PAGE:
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Memoirs of Catherine Annie Wood (nee Dodd) who grew up in Peel

Date(s): late 20th century

Creator(s): Wood, Catherine Annie

Scope & Content: Catherine Annie Wood (nee Dodd) recalls growing up in Peel and First World War events including Knockaloe Alien Detention Camp and seeing survivors from the torpedoed vessel HMS Champagne landed by the Peel lifeboat in Peel. The deposit comprises two typescript drafts with handwritten annotations (13 and 9 pages, respectively). She recounts her family connections, life at 30 Glenfaba Road, wash day, bath night, installation of gas for lighting and cooking, playing in the nearby areas, childhood street games and amusements, schooling and Sunday School activities. Also observing old Manx customs, Lifeboat Sunday and the Peel lifeboats, witnessing funeral customs, girls splitting and gutting the herring in Kelsalls kipper yard, the stoker at the Gas Works, collecting milk from the farms and delivery of bread and oil. She mentions poverty in Peel, children going barefoot, emptying of water closets, keeping cows in town, the slaughter yards and farm boys coming into town on Saturday night. Also the brickworks behind her house (Glenfaba Brick Co.), visits by the knife grinder (Billy Kelly), the hurdy gurdy men, Gus Callister and Caramouche Valario, the onion men from Brittany and Pack women selling linen and other household goods door to door, shopkeepers, shopping, concerts, socials and whist drives.

Archibald Knox was her art teacher at the Douglas High School for Girls 'and we all loved him' and Miss M L Wood was her music teacher. Also recalled is her membership of the Brownies and Girl Guides, attendance at the Manx Music Festival and Tynwald Day ceremony and fair.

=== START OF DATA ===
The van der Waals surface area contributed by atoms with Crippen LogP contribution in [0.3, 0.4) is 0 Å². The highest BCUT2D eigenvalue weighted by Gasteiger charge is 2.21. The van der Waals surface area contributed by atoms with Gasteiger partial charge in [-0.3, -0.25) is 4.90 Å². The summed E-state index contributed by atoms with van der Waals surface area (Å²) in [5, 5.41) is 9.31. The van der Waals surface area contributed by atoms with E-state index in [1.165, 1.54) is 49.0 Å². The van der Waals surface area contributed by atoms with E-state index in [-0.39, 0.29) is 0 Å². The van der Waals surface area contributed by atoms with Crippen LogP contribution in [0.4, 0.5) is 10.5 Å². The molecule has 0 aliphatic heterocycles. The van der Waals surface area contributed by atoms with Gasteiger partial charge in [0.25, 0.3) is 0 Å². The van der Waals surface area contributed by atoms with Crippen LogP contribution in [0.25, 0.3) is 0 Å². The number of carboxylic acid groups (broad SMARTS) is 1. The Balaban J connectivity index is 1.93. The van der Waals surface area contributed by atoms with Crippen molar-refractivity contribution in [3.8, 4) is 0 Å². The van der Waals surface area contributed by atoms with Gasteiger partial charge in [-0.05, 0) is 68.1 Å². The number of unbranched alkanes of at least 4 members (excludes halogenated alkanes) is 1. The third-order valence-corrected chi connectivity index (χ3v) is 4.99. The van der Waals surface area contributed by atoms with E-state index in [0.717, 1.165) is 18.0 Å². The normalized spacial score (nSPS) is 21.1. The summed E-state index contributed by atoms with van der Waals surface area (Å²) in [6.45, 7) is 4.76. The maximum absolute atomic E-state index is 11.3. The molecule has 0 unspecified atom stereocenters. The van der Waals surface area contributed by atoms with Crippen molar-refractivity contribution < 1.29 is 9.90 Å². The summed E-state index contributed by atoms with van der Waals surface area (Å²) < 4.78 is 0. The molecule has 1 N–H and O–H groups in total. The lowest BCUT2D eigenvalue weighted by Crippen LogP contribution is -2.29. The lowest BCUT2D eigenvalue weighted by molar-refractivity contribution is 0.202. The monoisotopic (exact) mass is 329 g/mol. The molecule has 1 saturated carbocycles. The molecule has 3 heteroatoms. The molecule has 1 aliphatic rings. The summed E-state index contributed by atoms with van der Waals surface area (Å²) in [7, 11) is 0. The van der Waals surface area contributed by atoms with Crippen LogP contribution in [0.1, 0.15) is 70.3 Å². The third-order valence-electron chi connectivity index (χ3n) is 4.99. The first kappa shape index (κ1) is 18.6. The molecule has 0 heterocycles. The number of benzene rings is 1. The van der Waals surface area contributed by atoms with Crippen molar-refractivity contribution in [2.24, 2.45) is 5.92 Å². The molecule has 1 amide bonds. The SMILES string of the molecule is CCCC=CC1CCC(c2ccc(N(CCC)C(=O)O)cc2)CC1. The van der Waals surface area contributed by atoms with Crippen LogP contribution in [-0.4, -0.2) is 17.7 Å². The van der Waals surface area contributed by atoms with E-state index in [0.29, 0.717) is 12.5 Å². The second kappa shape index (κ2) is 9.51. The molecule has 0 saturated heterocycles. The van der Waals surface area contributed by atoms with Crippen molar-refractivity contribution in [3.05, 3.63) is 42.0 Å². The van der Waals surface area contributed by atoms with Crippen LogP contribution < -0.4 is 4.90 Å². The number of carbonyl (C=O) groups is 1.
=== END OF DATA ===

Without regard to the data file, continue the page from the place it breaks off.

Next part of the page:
First World War memories include being given an afternoon off school in the summer to collect foxgloves (Digitalis) for medication for the troops and picking blackberries (these were sold to Rushen Abbey, the jam proceeds helping buy comforts for the troops); also seeing activities from the perimeter of Knockaloe Alien Detention Camp. To make ends meet, her mother took in lodgers (wives and families of officers serving at Knockaloe Camp) due to her father's inability to work for a year on account of severe eczema. Money received in sick benefit from his Rechabite membership was much appreciated at this time. After secretarial training in Liverpool she worked for T C Moore (1928) Ltd, Tynwald Mills where she stayed until she married in 1936.

Administration / Biographical History: Mrs Wood was born at 30 Glenfaba Road, Peel on 21 October 1911 (Trafalgar Day). She was the mother of writer Ean Wood (d. 2010) and daughter of Thomas Joshua Dodd, who ran the saw mill on Mill Road, Peel.

Language: English

Extent: 2 items

Physical description: Typescript

Item name: memoirs

Collection: Manuscript Archive

Level: FONDS

ID number: MS 13657

Record class: Private

Access conditions: No regulations or restrictions are implemented on this material. Advance notification of a research visit is advisable by emailing


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